Drawing of an Indian

I made this feller up. I feel like I’ve seen him a million times growing up.


Sasakwa, Oklahoma/Happy Birthday Grandma Jessie

Happy Birthday today. in her honor I’m posting the Garrison Keillor lyrics/poem that she said reminded her of her home town Sasakwa, Oklahoma. She said “when I read that I could just bawl.”

One More Spring in Minnesota

One more spring in Minnesota
To come upon Lake Wobegon
Old town, I smell the coffee
If I could see you one more time

That long, long time is always on my mind
I’m just a stranger with memories of days of long ago
Could it have been forty years since then
What happened to us? I’d like to know.

That yard, that tree – you climbed it once with me
We talked of cities we’d live in someday
I left, old friend, and now I’m back again
Please say you missed me since I went away

One more time, this dance together
Just you and I, now don’t be shy
This time, I know I’ll hear the music
If you would hold me one more time

Post Office in Sasakwa where my Great Aunt worked.

Been trying to finish a script for two years now.

……………………………………………………..(((((((()))))))))))))…………….(((((((((())))))))))))))))))))))…………………….((((((((()))))))))))))))((((()))))))))))((((())))))((((()))))))))))(((((((((()))))))))))))))))))))((((())))))>>>>>>>>…………..(((((()))))))))))))))((((((()))))))))))((((()))…………And, this was more inspired.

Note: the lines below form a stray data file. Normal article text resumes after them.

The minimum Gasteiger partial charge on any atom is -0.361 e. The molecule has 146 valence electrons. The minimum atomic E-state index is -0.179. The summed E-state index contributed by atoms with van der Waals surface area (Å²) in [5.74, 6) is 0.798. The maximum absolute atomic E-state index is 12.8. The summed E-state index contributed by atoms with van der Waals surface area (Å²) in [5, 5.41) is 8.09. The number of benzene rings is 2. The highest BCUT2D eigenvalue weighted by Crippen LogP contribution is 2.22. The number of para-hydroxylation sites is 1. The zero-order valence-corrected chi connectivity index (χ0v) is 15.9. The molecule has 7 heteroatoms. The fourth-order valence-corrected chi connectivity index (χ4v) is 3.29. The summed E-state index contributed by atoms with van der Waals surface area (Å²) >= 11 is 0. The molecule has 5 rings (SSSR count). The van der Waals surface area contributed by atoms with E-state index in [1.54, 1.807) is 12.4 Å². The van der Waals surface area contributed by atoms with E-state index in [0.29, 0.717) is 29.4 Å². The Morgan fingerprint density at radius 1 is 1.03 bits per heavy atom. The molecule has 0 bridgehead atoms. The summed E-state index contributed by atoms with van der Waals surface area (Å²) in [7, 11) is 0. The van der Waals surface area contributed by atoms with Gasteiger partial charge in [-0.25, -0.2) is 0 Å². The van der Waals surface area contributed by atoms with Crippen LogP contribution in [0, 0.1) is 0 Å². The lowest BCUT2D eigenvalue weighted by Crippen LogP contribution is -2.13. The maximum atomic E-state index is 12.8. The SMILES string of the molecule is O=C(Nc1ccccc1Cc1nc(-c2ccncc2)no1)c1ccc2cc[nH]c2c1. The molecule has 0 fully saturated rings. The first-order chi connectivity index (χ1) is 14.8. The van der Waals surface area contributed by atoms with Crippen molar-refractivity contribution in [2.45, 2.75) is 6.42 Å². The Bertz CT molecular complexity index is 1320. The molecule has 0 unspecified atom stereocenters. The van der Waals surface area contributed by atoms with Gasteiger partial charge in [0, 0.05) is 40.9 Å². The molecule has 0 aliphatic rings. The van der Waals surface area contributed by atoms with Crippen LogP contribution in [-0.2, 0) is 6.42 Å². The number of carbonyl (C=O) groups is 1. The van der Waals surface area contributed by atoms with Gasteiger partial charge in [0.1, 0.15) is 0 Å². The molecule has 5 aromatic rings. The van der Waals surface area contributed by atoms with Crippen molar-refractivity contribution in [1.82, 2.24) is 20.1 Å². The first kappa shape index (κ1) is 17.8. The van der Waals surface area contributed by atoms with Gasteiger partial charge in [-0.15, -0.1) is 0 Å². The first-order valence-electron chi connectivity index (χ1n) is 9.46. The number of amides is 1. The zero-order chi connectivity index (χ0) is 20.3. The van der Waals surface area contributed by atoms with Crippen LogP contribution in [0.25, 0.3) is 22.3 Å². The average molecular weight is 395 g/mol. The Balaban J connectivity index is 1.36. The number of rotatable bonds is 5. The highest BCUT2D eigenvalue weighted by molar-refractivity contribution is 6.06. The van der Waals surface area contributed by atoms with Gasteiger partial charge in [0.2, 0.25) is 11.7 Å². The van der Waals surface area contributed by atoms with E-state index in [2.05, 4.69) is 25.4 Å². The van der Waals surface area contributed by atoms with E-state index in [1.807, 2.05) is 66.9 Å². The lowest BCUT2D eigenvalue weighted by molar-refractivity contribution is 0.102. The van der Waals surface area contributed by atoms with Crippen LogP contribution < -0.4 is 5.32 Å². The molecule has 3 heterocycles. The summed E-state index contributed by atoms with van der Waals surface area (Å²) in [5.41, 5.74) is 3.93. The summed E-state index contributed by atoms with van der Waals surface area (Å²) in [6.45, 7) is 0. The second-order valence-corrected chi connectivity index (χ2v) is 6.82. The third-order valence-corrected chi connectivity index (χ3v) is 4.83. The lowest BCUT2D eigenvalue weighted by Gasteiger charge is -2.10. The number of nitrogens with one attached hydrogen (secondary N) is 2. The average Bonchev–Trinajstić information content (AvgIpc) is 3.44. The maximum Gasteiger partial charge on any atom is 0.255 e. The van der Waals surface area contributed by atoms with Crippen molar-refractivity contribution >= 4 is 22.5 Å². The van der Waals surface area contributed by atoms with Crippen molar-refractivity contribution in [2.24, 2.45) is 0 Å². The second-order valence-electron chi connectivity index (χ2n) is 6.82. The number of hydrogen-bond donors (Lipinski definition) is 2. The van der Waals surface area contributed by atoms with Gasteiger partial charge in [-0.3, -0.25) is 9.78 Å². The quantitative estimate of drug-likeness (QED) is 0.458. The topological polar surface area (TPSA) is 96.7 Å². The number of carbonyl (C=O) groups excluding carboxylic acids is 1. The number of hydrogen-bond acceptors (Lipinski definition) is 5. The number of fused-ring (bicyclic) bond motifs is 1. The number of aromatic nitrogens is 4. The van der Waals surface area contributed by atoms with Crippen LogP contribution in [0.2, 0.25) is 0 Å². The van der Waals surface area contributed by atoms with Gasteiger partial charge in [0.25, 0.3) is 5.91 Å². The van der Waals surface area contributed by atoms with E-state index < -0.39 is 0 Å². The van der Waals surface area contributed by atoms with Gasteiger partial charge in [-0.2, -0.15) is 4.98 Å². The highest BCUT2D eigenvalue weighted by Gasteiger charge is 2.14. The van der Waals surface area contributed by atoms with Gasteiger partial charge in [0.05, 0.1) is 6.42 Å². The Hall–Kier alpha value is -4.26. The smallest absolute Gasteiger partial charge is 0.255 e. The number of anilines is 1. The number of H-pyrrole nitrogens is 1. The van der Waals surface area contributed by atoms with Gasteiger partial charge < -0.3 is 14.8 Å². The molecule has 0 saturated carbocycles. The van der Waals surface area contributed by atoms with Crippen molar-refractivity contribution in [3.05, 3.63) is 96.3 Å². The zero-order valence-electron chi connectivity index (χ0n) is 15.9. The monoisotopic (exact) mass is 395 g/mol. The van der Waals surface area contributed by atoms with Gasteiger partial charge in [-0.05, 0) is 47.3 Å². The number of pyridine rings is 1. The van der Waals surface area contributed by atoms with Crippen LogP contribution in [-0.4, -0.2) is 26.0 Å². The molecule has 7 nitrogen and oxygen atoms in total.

Country Breakfast

Eggs with bacon and toast always reminds me of my Grandma. She was the best and it’s the little things like eggs that bring her rushing back to me. She’s been gone since November… you just try to forget that they’re gone. I went to her house yesterday and it was eerily unchanged. My Uncle has been staying out there and has kept everything in it’s place. The only thing missing is her.
“Like what if I told you tomorrow you’ll never see the ocean again?” Daniel Clowes, WILSON.

Another This Land video

I shot this video some months back. I don’t remember exact dates… though, I’m sure I could find it if I did some investigating. I was driving in downtown Tulsa one morning and saw Jimmy walking down the sidewalk. It was obvious he was living on the streets. I had been pretty fascinated with the homeless Indian population in Tulsa, there’s something so sad and beautiful about the whole thing.  I would find myself parked and watching them hang out. They hung out like “regular people”, or like my family would around the kitchen, drinking coffee. It seemed like they had a community… at the time I was feeling like I didn’t have that (community) in Tulsa, so I was going back home a lot to Holdenville. I was a little jealous of what they had. Then, I’d snap out of it and tell myself that they were living on the streets and my life was pretty damn comfortable in comparison. Like I always do I turned my fascination into wanting to make a video or something. Once I started working for This Land Press I kept my eye open for the opportunity to interview an Indian living on the streets.  So, this particular morning I saw Jimmy and pulled over to him and asked, “Hi, are you Indian?” To which he replied, “Yes sir, I’m full-blood Cherokee.”  He let me interview him.  in exchange I gave him a winter coat that I was given as a director at the Sundance Film Festival. Since this video came out we’ve been blown away with the outpouring of people that write in to say that they were touched by Jimmy’s story.  A man from Minnesota has even offered to start Jimmy a bank account and help him get on his feet.  That’s amazing.